BLACKSBURG, Va. – A recent conference brought Europe to a group of Virginia teachers.
Twenty-five educators from eight different states came to Virginia Tech to learn about Europe and the European Union.
The middle and high school teachers learned the importance of collaboration among all stages of the educational system as they prepare young people for the global challenges of the 21st century.
They had some fun too, which included dancing.
One of the conference’s activities included learning about the Irish and West African roots and connections of Appalachian music and dance.
In a time where international travel is difficult, Virginia Tech’s Center for European Union, Transatlantic and Trans-European Space Studies (CEUTTSS) made this possible.
CEUTTSS is designated by the European Commission as a Jean Monnet Center of Excellence. It is the only Jean Monnet Center of Excellence that has ever existed in the Commonwealth of Virginia and one of only eleven centers currently in operation in the United States. One of the Center’s main goals is to promote the vital EU-US partnership.
The conference had four panels where VT professors provided expert overviews of diverse issues affecting both the EU and US today: European Integration, Identity and Nationalism, and Sustainability and the Environment. Each panel was followed by a lively question and answer session, and a classroom application component where the teachers shared how they could use information learned at each panel in their classrooms.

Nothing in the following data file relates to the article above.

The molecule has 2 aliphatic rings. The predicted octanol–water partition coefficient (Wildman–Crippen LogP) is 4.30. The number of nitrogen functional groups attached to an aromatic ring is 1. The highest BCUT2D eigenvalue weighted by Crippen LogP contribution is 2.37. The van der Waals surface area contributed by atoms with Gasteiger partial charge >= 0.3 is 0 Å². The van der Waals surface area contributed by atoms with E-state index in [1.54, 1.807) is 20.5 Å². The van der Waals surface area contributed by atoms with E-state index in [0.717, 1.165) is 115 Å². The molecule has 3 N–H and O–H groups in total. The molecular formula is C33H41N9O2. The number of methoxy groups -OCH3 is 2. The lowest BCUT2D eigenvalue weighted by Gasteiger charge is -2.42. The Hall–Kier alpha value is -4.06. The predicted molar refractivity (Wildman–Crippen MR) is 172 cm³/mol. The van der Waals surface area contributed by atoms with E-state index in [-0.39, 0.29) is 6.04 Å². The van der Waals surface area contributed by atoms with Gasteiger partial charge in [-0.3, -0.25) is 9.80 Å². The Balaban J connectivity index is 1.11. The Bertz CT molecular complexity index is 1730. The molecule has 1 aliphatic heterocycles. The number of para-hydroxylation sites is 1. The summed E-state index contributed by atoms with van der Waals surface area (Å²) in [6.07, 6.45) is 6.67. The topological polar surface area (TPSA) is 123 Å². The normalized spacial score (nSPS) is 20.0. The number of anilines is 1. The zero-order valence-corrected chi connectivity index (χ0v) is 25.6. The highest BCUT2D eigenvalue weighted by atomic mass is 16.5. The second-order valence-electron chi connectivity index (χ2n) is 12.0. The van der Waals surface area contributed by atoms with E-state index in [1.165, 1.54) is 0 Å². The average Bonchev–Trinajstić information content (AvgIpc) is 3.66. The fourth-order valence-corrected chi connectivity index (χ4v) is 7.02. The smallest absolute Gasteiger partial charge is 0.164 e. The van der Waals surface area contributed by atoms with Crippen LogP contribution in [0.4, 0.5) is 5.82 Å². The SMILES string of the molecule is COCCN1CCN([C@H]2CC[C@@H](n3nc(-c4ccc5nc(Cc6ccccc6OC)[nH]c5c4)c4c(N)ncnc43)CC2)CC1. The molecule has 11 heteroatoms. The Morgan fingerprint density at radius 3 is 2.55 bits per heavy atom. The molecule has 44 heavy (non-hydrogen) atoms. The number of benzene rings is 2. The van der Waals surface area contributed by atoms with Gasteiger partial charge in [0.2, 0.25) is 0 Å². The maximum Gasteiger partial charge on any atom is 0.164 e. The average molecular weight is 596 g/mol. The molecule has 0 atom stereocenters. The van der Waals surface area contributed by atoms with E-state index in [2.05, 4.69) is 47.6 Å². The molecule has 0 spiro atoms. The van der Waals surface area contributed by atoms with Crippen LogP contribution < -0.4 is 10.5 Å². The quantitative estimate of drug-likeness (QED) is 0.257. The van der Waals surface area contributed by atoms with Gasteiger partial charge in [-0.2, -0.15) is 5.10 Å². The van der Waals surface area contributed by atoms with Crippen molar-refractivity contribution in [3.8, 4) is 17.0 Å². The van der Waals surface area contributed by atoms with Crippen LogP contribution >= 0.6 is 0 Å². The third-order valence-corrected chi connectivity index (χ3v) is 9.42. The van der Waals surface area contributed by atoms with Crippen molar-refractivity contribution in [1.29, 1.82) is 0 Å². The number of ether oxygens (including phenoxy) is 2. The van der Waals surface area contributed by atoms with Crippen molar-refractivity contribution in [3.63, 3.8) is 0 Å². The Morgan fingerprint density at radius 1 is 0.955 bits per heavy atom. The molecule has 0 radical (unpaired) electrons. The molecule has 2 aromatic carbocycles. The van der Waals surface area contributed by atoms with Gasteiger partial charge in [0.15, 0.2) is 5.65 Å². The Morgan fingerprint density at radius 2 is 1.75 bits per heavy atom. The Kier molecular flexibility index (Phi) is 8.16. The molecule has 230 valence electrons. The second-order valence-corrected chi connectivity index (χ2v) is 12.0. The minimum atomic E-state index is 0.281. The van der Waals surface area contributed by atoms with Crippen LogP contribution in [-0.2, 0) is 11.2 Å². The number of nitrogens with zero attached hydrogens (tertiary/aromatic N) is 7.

“A lot of my students don’t have the opportunity to travel outside their communities, or travel abroad. And so I think it’s really important for me as a teacher to be able to bring that back to the classroom to them, since they may not be able to go out and do that themselves,” said high school world history teacher Lisa Mortensen.
They’re already preparing a Model EU Council debate, which will bring around 140 area high school students to the Virginia Tech campus in a few months and shorter workshops for teachers.